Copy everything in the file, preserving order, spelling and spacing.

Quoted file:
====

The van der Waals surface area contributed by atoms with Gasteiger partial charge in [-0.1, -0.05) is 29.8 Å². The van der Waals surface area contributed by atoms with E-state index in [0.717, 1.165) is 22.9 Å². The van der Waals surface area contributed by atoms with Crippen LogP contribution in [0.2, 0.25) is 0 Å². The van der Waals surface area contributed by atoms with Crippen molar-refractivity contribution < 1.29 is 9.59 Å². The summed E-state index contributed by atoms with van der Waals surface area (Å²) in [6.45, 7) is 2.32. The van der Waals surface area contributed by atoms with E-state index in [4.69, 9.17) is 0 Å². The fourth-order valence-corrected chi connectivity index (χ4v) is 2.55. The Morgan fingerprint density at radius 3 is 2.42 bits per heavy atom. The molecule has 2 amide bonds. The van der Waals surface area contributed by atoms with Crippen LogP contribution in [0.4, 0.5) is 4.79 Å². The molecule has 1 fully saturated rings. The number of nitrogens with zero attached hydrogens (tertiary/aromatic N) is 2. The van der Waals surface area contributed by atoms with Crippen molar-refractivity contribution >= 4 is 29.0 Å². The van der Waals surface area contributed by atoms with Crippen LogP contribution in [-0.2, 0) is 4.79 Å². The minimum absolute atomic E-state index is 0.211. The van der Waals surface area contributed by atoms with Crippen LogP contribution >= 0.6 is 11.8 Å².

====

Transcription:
The van der Waals surface area contributed by atoms with Gasteiger partial charge in [-0.1, -0.05) is 29.8 Å². The van der Waals surface area contributed by atoms with E-state index in [0.717, 1.165) is 22.9 Å². The van der Waals surface area contributed by atoms with Crippen LogP contribution in [0.2, 0.25) is 0 Å². The van der Waals surface area contributed by atoms with Crippen molar-refractivity contribution < 1.29 is 9.59 Å². The summed E-state index contributed by atoms with van der Waals surface area (Å²) in [6.45, 7) is 2.32. The van der Waals surface area contributed by atoms with E-state index in [4.69, 9.17) is 0 Å². The fourth-order valence-corrected chi connectivity index (χ4v) is 2.55. The Morgan fingerprint density at radius 3 is 2.42 bits per heavy atom. The molecule has 2 amide bonds. The van der Waals surface area contributed by atoms with Crippen LogP contribution in [0.4, 0.5) is 4.79 Å². The molecule has 1 fully saturated rings. The number of nitrogens with zero attached hydrogens (tertiary/aromatic N) is 2. The van der Waals surface area contributed by atoms with Crippen molar-refractivity contribution >= 4 is 29.0 Å². The van der Waals surface area contributed by atoms with Crippen LogP contribution in [-0.2, 0) is 4.79 Å². The minimum absolute atomic E-state index is 0.211. The van der Waals surface area contributed by atoms with Crippen LogP contribution >= 0.6 is 11.8 Å².